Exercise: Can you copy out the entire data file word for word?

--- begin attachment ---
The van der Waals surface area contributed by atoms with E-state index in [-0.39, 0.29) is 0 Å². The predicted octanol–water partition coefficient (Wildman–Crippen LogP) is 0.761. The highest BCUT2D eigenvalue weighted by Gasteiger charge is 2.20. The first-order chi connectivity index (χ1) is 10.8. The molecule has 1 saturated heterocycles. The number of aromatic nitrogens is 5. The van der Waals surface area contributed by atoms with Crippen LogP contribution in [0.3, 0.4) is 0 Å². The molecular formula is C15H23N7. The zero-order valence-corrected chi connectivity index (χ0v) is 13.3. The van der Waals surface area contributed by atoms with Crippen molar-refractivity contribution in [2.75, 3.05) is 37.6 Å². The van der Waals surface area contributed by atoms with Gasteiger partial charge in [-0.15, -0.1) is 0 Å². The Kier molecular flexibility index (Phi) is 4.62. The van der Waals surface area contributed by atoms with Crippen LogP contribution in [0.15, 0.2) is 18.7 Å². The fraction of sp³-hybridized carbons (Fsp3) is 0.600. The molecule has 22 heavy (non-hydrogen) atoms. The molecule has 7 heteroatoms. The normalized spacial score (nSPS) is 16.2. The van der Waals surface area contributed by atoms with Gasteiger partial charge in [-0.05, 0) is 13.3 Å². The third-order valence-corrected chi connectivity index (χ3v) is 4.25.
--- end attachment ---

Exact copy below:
The van der Waals surface area contributed by atoms with E-state index in [-0.39, 0.29) is 0 Å². The predicted octanol–water partition coefficient (Wildman–Crippen LogP) is 0.761. The highest BCUT2D eigenvalue weighted by Gasteiger charge is 2.20. The first-order chi connectivity index (χ1) is 10.8. The molecule has 1 saturated heterocycles. The number of aromatic nitrogens is 5. The van der Waals surface area contributed by atoms with Crippen LogP contribution in [0.3, 0.4) is 0 Å². The molecular formula is C15H23N7. The zero-order valence-corrected chi connectivity index (χ0v) is 13.3. The van der Waals surface area contributed by atoms with Crippen molar-refractivity contribution in [2.75, 3.05) is 37.6 Å². The van der Waals surface area contributed by atoms with Gasteiger partial charge in [-0.15, -0.1) is 0 Å². The Kier molecular flexibility index (Phi) is 4.62. The van der Waals surface area contributed by atoms with Crippen LogP contribution in [0.15, 0.2) is 18.7 Å². The fraction of sp³-hybridized carbons (Fsp3) is 0.600. The molecule has 22 heavy (non-hydrogen) atoms. The molecule has 7 heteroatoms. The normalized spacial score (nSPS) is 16.2. The van der Waals surface area contributed by atoms with Gasteiger partial charge in [-0.05, 0) is 13.3 Å². The third-order valence-corrected chi connectivity index (χ3v) is 4.25.